22 Sep

The Cathedral of Monreale (See also: We’ll always have Sicily I: the church of the Martorana in Palermo and We’ll always have Sicily III: the Cathedral of Cefalù)

And, of course, as per millenial-cum-major-victim, Ayesha Siddiqui

“…unless you’ve had 90% of your cultural and artistic heritage — the product of what was one of the main poles of human civilization for two millenia — destroyed and lost, with the remnants still being vigorously vandalized today, in 2020 AD, “I don’t think I can really be that close to you.”

We’ll always have Sicily I: the church of the Martorana in Palermo — the art of our ancestors safe from the plaster, whitewash, eye-gouging — and drapes — of the hysterics and puritans of monotheism…

21 Sep
Church of the Martorana12th century

(See also We’ll always have Sicily II, the Cathedral of Monreale and We’ll always have Sicily III: the Cathedral of Cefalù)

The Normans weren’t exactly our best friends once they embarked on their conquests and rise to power in the Mediterranean. But when they had settled in, they started developing certain Mediterranean civilized habits that almost no one who comes to this part of the world is immune to.

For example, when they wanted something beautiful built and decorated they knew where to place the want ad: either C-Town or among the Greeks who already inhabited Sicily and parts of the Italian south. And, after the Normans, the Angevins, Aragonese, Bourbons, Piemontesi, and, finally, the republic of Italy, kept it all safe.

Mostly people think Ravenna when they think of things Byzantine in Italy. But no part of Italy is as laden with high Byzantine beauty as Sicily is. And the church of the Martorana may be the single most important site for in situ Byzantine art in the world. Read about it. It’s really fascinating. Not least for “belonging” to the Albanian-Italian community of Sicily:

The church is a Co-cathedral to the Eparchy of Piana degli Albanesi[1] of the Italo-Albanian Catholic Church, a diocese which includes the Italo-Albanian (Arbëreshë) communities in Sicily who officiate the liturgy according to the Byzantine Rite in the ancient Greek language and Albanian language[2] The Church bears witness to the Eastern religious and artistic culture still present in Italy today, further contributed to by the Albanian exiles who took refuge in southern Italy and Sicily from the 15th century under the pressure of TurkishOttoman persecutions in Albania and the Balkans.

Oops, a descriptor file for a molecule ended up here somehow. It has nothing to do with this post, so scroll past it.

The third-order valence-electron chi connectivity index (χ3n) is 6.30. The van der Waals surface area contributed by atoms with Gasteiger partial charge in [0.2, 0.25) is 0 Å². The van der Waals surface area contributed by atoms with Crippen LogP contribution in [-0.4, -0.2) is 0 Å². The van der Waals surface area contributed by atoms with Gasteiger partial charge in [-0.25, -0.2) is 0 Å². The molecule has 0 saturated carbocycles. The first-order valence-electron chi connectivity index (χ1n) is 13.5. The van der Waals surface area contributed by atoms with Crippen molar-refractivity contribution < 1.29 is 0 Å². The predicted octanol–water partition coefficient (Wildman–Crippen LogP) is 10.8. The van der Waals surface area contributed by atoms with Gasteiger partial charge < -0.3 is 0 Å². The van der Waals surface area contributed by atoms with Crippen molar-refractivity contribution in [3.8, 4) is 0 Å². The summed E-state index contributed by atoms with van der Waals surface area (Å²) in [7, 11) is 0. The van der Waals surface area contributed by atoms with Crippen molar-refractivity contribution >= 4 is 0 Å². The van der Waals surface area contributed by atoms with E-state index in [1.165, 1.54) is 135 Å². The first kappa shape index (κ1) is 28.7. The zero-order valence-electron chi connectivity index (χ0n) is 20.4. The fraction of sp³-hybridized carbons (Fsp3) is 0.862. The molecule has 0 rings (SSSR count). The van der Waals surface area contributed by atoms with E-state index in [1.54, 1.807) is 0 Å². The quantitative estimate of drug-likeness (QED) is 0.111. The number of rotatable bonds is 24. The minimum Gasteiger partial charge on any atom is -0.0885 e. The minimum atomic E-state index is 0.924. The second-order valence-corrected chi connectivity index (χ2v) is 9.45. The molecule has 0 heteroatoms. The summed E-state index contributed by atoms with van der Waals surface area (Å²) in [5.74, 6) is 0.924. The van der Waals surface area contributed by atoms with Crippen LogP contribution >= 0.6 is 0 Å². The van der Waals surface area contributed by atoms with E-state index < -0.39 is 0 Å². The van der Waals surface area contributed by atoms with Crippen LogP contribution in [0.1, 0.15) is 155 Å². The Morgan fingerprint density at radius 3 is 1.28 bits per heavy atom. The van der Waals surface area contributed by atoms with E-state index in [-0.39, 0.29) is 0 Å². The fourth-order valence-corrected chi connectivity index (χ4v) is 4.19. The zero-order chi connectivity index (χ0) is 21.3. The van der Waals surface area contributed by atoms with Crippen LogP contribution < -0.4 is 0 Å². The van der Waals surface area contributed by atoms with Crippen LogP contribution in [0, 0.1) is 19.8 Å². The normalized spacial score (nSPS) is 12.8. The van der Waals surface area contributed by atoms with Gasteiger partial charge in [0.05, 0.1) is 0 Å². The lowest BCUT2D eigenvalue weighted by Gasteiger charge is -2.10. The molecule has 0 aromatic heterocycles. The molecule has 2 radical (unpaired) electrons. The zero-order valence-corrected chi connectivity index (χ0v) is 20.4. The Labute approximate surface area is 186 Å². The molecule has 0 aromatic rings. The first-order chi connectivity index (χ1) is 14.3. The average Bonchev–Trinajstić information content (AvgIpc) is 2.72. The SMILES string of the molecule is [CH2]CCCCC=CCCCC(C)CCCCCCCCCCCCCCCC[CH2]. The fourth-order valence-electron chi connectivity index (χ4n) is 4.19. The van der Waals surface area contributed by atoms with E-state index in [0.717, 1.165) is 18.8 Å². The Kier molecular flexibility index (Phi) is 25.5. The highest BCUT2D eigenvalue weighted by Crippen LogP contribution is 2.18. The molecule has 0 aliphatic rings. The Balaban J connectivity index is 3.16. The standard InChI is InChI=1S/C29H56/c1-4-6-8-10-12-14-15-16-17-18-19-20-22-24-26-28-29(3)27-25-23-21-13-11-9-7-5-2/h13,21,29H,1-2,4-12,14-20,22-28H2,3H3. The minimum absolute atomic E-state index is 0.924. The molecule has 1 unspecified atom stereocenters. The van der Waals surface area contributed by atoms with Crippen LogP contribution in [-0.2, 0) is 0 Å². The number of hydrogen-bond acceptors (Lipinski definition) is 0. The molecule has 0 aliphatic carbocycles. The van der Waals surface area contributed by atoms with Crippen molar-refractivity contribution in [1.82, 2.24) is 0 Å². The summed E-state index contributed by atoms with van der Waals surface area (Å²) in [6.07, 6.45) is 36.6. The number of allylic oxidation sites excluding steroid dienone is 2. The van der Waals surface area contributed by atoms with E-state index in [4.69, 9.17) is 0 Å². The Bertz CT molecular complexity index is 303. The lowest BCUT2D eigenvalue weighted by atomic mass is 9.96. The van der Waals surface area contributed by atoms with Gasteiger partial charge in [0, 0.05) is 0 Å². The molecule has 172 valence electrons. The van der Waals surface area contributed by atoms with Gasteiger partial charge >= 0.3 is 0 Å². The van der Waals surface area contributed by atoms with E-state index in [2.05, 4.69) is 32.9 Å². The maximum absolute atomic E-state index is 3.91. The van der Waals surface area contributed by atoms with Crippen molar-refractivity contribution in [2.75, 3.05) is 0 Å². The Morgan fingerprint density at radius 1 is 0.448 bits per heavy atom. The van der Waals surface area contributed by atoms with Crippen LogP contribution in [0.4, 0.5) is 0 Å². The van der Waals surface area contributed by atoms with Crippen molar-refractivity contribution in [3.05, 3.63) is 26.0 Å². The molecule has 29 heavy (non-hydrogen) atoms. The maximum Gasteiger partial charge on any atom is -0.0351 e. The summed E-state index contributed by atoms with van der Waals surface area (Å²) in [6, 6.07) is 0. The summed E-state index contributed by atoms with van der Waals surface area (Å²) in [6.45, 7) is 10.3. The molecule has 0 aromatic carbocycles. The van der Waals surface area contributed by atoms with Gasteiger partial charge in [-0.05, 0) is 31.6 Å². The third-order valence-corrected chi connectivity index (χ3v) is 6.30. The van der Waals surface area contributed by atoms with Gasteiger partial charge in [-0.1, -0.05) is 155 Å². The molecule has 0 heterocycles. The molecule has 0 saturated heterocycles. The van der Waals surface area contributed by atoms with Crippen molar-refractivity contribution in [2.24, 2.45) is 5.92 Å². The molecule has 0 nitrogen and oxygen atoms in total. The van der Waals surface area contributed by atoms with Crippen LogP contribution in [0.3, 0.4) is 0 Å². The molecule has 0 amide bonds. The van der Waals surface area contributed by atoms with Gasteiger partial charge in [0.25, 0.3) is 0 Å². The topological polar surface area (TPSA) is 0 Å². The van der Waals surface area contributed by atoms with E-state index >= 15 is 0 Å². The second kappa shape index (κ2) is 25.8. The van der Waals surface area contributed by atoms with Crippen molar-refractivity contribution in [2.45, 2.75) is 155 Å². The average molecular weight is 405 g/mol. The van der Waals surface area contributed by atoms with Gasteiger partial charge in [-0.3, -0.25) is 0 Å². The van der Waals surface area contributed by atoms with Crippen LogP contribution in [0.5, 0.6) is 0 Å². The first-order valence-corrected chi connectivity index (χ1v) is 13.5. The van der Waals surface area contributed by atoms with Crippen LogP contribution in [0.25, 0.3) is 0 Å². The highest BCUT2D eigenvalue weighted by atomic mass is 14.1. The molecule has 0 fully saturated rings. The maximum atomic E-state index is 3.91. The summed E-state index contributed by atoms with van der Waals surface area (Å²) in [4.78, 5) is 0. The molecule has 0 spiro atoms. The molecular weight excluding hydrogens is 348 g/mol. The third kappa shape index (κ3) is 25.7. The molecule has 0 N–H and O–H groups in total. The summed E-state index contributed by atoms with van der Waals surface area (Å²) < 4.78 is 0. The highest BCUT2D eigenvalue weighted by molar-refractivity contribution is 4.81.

[Otherwise, of course, “there is no compulsion in religion.” me, NB, my emphasis above as well]

Here are some photos I put together:

And, of course, as per my chum Ayesha Siddiqui, unless you’ve had 90% of your cultural and artistic heritage — the product of what was one of the main poles of human civilization for two millenia — destroyed and lost, with the remnants still being vigorously vandalized today, in 2020 AD, “I don’t think I can really be that close to you.”

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Turkey is outgunned in the eastern Mediterranean: I can’t believe that things have gotten to a point where I’m posting charts like this

13 Sep

Bre haydi git… : If I were from Kasımpaşa, I would hate a young, worldly, educated, eloquent, well-dressed, visionary, cute Frenchman too — especially with that tan he was sporting in Corsica.

12 Sep

P.S. But I’m not; I’m from Corona!